Using locations to stimulate writing is a fabulous hook! The students gain knowledge abut a new place and there are so many themes or events to frame the story around.
I always begin a location story lesson with a discussion about the place itself. In this case, Yellowstone National Park and geysers. Some students have not visited the park, but all have heard of it. (Old Faithful Erupting) Most are familiar with the term, "Old Faithful," though it conjures up different pictures for different students. I show them a video with commentary of "Old Faithful" for those who have never seen it. (Footage of Old Faithful)
After viewing some still pictures of geyers, etc on the Smart Board and speculating on why Old Faithful continues to be...Old Faithful...the kids begin their reading of The Geyers of Yellowstone for more information. This is simply a passage from a teaching resource, so there are many possibilities, depending on the subject the teacher wants the kids to write about.
Now they read text about Yellowstone National Park from A Brief Guide to Yellowstone National Park, or any informational text that gives them a clear picture of the location, even though they may never have seen it in person. After they've gathered data from this type of resource, I give them the story starter page.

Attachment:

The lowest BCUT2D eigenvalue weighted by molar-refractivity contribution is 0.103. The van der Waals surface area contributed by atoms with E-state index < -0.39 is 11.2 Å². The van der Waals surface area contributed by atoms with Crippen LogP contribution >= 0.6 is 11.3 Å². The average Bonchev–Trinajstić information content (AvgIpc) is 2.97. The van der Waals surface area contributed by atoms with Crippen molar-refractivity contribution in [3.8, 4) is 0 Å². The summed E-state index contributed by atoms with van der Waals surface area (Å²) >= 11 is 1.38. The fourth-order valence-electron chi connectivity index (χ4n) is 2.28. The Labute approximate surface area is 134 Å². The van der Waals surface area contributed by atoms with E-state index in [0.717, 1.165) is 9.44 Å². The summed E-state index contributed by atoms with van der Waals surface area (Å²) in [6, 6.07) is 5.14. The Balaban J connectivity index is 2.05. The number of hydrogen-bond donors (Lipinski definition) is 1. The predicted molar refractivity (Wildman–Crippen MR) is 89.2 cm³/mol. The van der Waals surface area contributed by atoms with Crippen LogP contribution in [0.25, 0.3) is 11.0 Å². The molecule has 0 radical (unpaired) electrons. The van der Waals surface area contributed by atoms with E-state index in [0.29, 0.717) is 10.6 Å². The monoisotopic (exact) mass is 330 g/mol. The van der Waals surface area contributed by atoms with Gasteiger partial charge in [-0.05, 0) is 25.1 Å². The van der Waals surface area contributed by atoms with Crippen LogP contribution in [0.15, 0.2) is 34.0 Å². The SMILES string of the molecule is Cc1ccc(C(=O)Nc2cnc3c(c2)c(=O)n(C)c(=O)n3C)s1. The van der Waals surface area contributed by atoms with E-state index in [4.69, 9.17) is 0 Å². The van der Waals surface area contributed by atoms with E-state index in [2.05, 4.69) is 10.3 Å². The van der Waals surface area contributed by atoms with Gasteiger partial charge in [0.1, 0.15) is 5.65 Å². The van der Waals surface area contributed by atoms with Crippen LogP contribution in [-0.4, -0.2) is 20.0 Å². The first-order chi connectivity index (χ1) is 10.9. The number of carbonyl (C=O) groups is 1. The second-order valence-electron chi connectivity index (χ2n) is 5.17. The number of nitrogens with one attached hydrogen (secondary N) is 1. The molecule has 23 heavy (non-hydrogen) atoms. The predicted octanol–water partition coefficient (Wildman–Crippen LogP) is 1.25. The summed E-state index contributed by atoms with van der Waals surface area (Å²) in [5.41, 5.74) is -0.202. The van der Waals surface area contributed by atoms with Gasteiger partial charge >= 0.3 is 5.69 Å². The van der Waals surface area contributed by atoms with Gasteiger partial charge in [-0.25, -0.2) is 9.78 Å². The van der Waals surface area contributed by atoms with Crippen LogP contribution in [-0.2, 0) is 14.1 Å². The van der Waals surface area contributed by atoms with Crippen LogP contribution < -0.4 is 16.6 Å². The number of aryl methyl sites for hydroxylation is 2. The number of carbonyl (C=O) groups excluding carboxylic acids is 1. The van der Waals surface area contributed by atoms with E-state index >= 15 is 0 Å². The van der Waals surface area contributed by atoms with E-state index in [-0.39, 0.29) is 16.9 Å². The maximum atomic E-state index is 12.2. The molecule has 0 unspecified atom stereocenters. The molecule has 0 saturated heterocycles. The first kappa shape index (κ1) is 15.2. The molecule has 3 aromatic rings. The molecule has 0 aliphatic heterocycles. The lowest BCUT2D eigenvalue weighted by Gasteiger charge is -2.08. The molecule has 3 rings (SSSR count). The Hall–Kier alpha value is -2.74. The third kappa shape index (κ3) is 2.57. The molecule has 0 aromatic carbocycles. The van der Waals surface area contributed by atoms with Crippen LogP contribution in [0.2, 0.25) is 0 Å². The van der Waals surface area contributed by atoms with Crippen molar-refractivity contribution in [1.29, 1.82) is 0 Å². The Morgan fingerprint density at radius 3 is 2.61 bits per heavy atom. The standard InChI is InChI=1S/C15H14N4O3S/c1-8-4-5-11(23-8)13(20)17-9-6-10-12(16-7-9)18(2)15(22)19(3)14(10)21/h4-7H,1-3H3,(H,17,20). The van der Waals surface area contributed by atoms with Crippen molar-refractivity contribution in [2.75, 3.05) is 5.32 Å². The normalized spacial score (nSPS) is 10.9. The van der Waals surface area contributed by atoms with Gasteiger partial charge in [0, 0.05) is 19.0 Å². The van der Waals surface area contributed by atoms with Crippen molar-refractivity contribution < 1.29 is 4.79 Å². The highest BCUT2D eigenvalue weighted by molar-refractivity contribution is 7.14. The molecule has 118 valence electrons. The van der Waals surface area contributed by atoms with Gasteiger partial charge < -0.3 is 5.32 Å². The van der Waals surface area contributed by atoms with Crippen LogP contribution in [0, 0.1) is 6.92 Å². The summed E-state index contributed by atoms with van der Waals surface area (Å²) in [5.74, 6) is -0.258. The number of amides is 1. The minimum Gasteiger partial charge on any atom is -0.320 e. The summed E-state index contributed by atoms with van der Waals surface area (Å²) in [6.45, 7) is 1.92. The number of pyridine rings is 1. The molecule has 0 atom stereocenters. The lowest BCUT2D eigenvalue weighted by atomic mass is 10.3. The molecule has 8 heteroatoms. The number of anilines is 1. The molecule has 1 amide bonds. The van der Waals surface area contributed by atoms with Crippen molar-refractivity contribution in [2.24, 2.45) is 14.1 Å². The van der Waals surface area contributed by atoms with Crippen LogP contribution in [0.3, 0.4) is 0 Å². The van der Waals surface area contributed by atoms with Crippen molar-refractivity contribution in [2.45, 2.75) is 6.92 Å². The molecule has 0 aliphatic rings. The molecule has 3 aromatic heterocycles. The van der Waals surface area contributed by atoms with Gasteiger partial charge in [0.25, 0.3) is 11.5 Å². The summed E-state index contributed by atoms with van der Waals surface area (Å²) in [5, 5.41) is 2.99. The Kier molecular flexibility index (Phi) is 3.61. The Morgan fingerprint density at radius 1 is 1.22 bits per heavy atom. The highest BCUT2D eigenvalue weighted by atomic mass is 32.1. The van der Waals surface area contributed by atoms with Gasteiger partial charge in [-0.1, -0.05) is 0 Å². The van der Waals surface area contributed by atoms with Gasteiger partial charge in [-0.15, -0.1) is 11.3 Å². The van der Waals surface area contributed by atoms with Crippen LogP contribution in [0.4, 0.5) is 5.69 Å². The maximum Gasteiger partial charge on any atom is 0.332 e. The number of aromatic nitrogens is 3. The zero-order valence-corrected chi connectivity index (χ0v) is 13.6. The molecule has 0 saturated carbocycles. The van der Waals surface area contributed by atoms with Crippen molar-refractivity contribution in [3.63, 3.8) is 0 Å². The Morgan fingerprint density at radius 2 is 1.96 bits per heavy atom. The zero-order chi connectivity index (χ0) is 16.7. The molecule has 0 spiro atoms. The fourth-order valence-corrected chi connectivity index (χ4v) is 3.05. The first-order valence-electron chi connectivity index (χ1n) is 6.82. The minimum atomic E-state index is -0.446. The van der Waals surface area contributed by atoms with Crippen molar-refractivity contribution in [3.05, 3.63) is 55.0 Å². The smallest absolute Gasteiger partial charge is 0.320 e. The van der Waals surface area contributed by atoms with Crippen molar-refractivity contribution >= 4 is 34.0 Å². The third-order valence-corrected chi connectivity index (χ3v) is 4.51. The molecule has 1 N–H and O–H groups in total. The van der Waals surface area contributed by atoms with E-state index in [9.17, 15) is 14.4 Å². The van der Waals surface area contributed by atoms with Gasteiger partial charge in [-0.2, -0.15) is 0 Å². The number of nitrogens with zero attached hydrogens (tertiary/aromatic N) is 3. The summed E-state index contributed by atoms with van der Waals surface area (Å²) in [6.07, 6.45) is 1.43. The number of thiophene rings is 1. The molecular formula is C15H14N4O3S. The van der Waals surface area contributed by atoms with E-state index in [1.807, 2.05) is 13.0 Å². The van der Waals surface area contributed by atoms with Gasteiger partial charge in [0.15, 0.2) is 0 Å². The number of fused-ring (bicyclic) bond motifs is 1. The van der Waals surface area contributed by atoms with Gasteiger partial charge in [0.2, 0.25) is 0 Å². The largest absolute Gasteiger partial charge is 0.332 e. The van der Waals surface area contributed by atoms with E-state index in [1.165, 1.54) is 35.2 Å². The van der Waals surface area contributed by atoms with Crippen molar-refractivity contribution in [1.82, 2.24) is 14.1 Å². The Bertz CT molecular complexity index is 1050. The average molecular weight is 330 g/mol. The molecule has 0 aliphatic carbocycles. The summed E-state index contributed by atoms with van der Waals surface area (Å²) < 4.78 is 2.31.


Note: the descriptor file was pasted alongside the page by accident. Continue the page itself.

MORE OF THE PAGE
Prompt: Make up a story about visiting Old Faithful and something scary happening to you there. As they recall the video of Yellowstone National Park with an image of Old Faithful erupting in addition, the reading passage, and the informational text they've read, they have a few sources in which to base their story. They must think about a day they spent at the Park, and use factual evidence from the video and texts to tell a story about how it turned out to be scary. In my reflection, I make note of how I didn't define "scary" to the class. Scary will mean different things to different kids, but all come up with creative ideas!
After a vigorous writing period, the scary tales are complete (Old Faithful Visit: Story). They've had a good time crafting the experiences and are eager to share Yellowstone National Park craziness (Reading his story). A lot of my little actors and actresses are more than happy to do so with the appropriate gusto. (A Scary Day at Yellowstone Park ) I put the image of Old Faithful erupting as a background on the Smart Board to add a little mystique. (Reading her story).
The joy that kids get from creative writing is an important factor in how often I incorporate it into my classroom. Whenever a child has fun with a classroom activity, it's my responsibility to capitalize on that enjoyment and recreate it in another form. I want kids to look forward to the experiences they have so that they'll anticipate more, thereby being present in the classroom both physically and in tip-top learning mode.
Evaulating writing with the Six Traits of Writing is the procedure I use. I emphasize the different traits depending on the assignment. With the Creative Writing Unit, I tend to focus on Voice, Organization, and Ideas and Content. This makes sense as we explore W.5.3.